#2?  One of the few things that can make me angry (and I am not an angry guy) is when someone who knows that I don't drink insists on my trying an alcoholic beverage.  As if I am this little kid who can be goaded into doing something I don't want to do.  More than once I've had a kind of Walter Mitty movie play in my head where someone insists that I have a can of beer, so I take the can, dump it out in front of them and then crush the can against their forehead.  NOTE THAT I WOULD NEVER ACTUALLY DO THIS...but I will admit that, at times, the thought of it has been a bit satisfying.      

Well now, this post has gotten a bit exciting, which means that I should probably finish things and call it a night.  To end on a positive note, I'll state for the record that I am glad some people find pleasure in drinking alcohol.  I really and truly am.  If it makes someone happy and it isn't an addiction, then it truly is a good thing.  My hope though is that maybe some of these same folks will afford the same positive affirmation to those who do not drink, regardless of the reason(s).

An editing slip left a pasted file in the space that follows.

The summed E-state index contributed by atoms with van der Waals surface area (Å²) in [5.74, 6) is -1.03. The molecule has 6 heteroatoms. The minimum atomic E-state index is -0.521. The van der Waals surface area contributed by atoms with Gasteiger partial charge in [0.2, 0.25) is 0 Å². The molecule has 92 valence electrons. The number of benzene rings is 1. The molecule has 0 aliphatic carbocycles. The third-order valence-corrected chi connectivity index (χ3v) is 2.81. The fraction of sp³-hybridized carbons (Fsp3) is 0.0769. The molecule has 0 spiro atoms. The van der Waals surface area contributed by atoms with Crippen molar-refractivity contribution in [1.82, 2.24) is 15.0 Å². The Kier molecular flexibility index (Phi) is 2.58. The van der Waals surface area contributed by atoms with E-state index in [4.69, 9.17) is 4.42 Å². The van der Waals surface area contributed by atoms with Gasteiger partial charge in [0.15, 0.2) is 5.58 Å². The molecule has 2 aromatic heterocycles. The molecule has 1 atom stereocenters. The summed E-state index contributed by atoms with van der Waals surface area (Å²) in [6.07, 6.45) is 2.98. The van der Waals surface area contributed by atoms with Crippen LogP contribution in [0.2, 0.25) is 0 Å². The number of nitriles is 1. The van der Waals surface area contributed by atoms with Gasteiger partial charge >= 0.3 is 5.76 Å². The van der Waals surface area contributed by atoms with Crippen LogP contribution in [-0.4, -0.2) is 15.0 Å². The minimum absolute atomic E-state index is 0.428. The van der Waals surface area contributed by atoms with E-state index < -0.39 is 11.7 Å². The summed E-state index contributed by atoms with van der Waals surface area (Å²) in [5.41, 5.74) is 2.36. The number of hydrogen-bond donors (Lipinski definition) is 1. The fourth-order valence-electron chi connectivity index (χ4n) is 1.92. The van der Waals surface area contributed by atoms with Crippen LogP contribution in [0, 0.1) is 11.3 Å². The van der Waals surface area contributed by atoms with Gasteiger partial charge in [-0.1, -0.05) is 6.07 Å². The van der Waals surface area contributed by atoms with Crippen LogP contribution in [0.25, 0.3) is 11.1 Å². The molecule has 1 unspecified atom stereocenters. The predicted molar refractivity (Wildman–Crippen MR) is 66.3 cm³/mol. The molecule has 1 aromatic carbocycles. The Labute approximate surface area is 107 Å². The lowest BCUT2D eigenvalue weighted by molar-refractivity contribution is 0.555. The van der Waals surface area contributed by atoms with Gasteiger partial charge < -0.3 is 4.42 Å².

A Final Word
In case it isn't really clear from what I wrote, above, I have absolutely no problem with the consumption of alcohol by others.  It's just not for me.  If you ("you" being anyone reading this) enjoy a beer, wine, or a mixed drink, then I am glad that is a positive thing in your life.  As it stands, life really is kind of short, so it's important to have things to enjoy.  It's equally important though to realize there is a line between "positive thing" and "harmful thing".  With that noted...

(SAMSHA - Confidential free help, from public health agencies, to find substance use treatment and information.)